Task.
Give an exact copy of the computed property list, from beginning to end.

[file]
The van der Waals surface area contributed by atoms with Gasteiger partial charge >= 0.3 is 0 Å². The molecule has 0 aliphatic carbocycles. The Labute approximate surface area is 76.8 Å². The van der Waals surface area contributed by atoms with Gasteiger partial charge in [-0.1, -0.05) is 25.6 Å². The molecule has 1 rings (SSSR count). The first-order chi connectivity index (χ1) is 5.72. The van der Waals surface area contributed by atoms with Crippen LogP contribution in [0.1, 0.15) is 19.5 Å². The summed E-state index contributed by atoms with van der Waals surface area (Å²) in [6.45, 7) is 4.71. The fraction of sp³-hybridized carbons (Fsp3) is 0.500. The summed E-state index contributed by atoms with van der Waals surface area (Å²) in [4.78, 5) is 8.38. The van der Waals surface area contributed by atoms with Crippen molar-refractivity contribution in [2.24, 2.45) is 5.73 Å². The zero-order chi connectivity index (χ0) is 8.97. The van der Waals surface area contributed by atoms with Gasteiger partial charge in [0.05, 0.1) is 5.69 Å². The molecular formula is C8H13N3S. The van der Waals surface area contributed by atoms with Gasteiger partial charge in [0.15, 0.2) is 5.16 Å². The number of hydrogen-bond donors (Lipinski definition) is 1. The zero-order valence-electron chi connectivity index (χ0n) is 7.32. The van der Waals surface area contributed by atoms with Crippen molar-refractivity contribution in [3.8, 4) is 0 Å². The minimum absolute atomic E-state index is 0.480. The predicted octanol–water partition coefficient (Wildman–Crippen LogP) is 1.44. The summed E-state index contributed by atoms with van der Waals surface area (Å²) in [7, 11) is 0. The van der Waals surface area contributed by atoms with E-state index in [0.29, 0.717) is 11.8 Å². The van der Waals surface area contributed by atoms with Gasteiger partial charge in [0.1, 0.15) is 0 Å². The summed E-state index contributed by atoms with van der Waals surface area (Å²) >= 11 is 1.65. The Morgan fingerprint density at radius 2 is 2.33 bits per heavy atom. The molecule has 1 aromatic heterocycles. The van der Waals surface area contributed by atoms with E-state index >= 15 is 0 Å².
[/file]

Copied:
The van der Waals surface area contributed by atoms with Gasteiger partial charge >= 0.3 is 0 Å². The molecule has 0 aliphatic carbocycles. The Labute approximate surface area is 76.8 Å². The van der Waals surface area contributed by atoms with Gasteiger partial charge in [-0.1, -0.05) is 25.6 Å². The molecule has 1 rings (SSSR count). The first-order chi connectivity index (χ1) is 5.72. The van der Waals surface area contributed by atoms with Crippen LogP contribution in [0.1, 0.15) is 19.5 Å². The summed E-state index contributed by atoms with van der Waals surface area (Å²) in [6.45, 7) is 4.71. The fraction of sp³-hybridized carbons (Fsp3) is 0.500. The summed E-state index contributed by atoms with van der Waals surface area (Å²) in [4.78, 5) is 8.38. The van der Waals surface area contributed by atoms with Crippen molar-refractivity contribution in [2.24, 2.45) is 5.73 Å². The zero-order chi connectivity index (χ0) is 8.97. The van der Waals surface area contributed by atoms with Gasteiger partial charge in [0.05, 0.1) is 5.69 Å². The molecular formula is C8H13N3S. The van der Waals surface area contributed by atoms with Gasteiger partial charge in [0.15, 0.2) is 5.16 Å². The number of hydrogen-bond donors (Lipinski definition) is 1. The zero-order valence-electron chi connectivity index (χ0n) is 7.32. The van der Waals surface area contributed by atoms with Crippen molar-refractivity contribution in [3.8, 4) is 0 Å². The minimum absolute atomic E-state index is 0.480. The predicted octanol–water partition coefficient (Wildman–Crippen LogP) is 1.44. The summed E-state index contributed by atoms with van der Waals surface area (Å²) in [7, 11) is 0. The van der Waals surface area contributed by atoms with E-state index in [0.29, 0.717) is 11.8 Å². The van der Waals surface area contributed by atoms with Gasteiger partial charge in [0.1, 0.15) is 0 Å². The summed E-state index contributed by atoms with van der Waals surface area (Å²) >= 11 is 1.65. The Morgan fingerprint density at radius 2 is 2.33 bits per heavy atom. The molecule has 1 aromatic heterocycles. The van der Waals surface area contributed by atoms with E-state index >= 15 is 0 Å².